As with the other books in the Ki and Vandian/Windsingers series, this book follows Ki and Vandian as they go about their not-so-ordinary lives, following on fairly swiftly from the events in The Limbreth Gate. Having replaced Ki's wagon with one more suitable for people than cargo, the two heroes of the series take on a passenger, who is not all he seems, and are then joined by a girl who hates him with a passion. The delicate balance of Ki's life seems to be shattered by this temporary interuption to their lives.
Goat and Willow are the most annoying teenagers you can possibly imagine, and the wishful-thinking of something bad happening to them is quite shameful to admit, but I did enjoy their very different characters. I almost hoped that Ki and Vandian would just throw them out of the wagon, but I knew their feeling were more likely to kill them!
The other point, probably the more satisfying one, is that the unmentioned love between the two characters finally comes to a head, especially when a choice had to be made whether they should live or die.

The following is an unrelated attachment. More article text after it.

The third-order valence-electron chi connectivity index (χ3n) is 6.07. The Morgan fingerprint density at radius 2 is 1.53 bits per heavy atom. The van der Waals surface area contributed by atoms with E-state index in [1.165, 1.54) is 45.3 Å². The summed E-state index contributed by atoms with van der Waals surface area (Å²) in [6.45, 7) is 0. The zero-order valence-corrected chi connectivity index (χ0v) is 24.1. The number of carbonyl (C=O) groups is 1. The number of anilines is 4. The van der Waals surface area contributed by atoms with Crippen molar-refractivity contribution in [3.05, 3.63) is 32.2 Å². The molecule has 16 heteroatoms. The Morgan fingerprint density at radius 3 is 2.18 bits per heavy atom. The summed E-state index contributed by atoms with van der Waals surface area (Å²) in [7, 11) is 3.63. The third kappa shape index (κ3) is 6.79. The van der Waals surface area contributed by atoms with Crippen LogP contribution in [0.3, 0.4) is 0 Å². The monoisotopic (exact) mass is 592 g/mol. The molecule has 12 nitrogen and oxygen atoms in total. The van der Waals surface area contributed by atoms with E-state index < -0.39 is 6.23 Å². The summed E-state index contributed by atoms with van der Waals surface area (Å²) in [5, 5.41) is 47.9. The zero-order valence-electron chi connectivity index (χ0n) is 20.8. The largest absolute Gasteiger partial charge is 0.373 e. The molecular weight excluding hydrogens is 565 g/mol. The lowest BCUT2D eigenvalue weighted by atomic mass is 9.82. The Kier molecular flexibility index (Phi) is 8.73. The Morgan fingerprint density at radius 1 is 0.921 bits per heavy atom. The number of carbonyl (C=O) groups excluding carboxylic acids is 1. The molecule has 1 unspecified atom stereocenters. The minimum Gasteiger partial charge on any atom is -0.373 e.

The power in these books, for me, is not as strong as that in Robin Hobb's books, but they are mightily enjoyable none-the-less. Finally, in Luck of the Wheels, we see what the future bestseller was really made of. This book had a lot of positives, and the negatives were so slight they really aren't worth mentioning now. They are different from other fantasy books, but who cares? They are wonderful, funny, emotional and quirky. If you don't try the series at least once, you really are missing out.
Star rating: 5 from 5 - a fitting conclusion to a wonderful series